MHD/ESG Orions: I’ve lived in Florida for over twenty years. I’ve been from corner to corner, edge-to-edge. I once counted 168 alligators along the side of the Tamiami Trail in the Everglades – mere feet from passing traffic! I’ve come to know to stay away from I-4 if it winds anywhere near Orlando or Tampa. In total juxtaposition to the rapidly expanding urban sprawl is one of the coolest parts of this massive state: its interior. Drive ten miles east of Tampa and you will find yourself in a different world, literally. Air plants hanging within five feet from the top of your car on some of the most rural beautiful roads the United States has to offer. Trees intertwined by enormous orb webs “manned” by harmless, and docile, banana spiders (Trichonephila clavipes) bigger than your hand. Farms that have been there for hundreds of years, some inhabited, many not. Driving through the interior of the state of Florida gives one the impression they have transitioned into the deep south and all that has to offer.
Trees intertwined by enormous orb webs “manned” by harmless, and docile, banana spiders bigger than your hand.– Author
Drive 41 miles southwest of Jacksonville, Florida and you will find yourself deep in the aforementioned wilderness with little to see except southern-style wilderness. You might get lucky enough to stumble upon a beautiful, quaint little town called Keystone Heights (naming this town Mayberry would have been fitting). During your drive in that direction, if you are the kind of person who notices airplanes in the sky, you might be lucky enough to get a glimpse of an unexpected, very large, and sleek, white airplane (with a red tail) flying in the distance. And, if you’re like me, your hands might involuntarily manipulate your steering wheel to direct your trusty steed in the direction where you think those airplanes (by now you’ve probably identified them as P-3 Orions) might be landing.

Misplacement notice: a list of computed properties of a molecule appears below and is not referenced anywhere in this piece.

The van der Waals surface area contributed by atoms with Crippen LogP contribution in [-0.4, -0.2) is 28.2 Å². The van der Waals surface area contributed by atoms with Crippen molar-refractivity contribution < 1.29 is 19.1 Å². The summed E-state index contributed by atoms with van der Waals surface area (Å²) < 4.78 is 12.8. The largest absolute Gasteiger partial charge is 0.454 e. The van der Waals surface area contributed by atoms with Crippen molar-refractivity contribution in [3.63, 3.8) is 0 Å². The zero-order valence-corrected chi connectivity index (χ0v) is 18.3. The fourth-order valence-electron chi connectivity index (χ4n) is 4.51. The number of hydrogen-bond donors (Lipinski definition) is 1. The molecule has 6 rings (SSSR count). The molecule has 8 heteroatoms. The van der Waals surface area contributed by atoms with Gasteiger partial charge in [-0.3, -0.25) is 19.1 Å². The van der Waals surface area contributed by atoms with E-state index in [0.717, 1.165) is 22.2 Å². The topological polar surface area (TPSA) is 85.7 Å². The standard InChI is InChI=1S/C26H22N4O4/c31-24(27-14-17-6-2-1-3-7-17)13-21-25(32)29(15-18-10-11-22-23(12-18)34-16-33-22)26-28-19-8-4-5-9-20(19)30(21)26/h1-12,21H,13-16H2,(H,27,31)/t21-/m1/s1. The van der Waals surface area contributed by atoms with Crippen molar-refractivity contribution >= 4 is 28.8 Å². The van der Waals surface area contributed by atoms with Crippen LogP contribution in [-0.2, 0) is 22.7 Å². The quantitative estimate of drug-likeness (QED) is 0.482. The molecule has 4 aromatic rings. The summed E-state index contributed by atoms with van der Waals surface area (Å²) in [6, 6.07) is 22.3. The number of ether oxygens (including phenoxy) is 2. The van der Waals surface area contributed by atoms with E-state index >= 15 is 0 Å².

Sometimes when we travel even a modest distance into uncharted (to you) territory you might see things that don’t necessarily make sense. In the deeper edges of the Florida interior, basically in the middle of nowhere pretty far from any real industrialization, you’re likely to check yourself if you see beautiful P-3 Orions with red tails just randomly flying around at a fairly low level. I’ll tell you right now, from personal experience, any red-blooded pilot worth his or her weight in salt is going to drive diligently, almost possessed, and get to the bottom of random P-3s flying patterns in the middle of nowhere – even down the dirtiest of dirt roads!
If your internal guidance system is treating you well that day, and the Gods have spared your mission from being impeded by the very likely lightning-happy pop-up thunderstorm, you might just stumble on the Keystone Heights Airport (42J), home to MHD Rockland’s P-3C Orions. Keystone Heights Airport sits approximately 41 miles southwest of Jacksonville, 48 miles west of St. Augustine (IMHO, best beach in Florida), and 22 miles northeast of Gainesville, give or take. This gem of an airport revealed an interesting P-3 Orion story.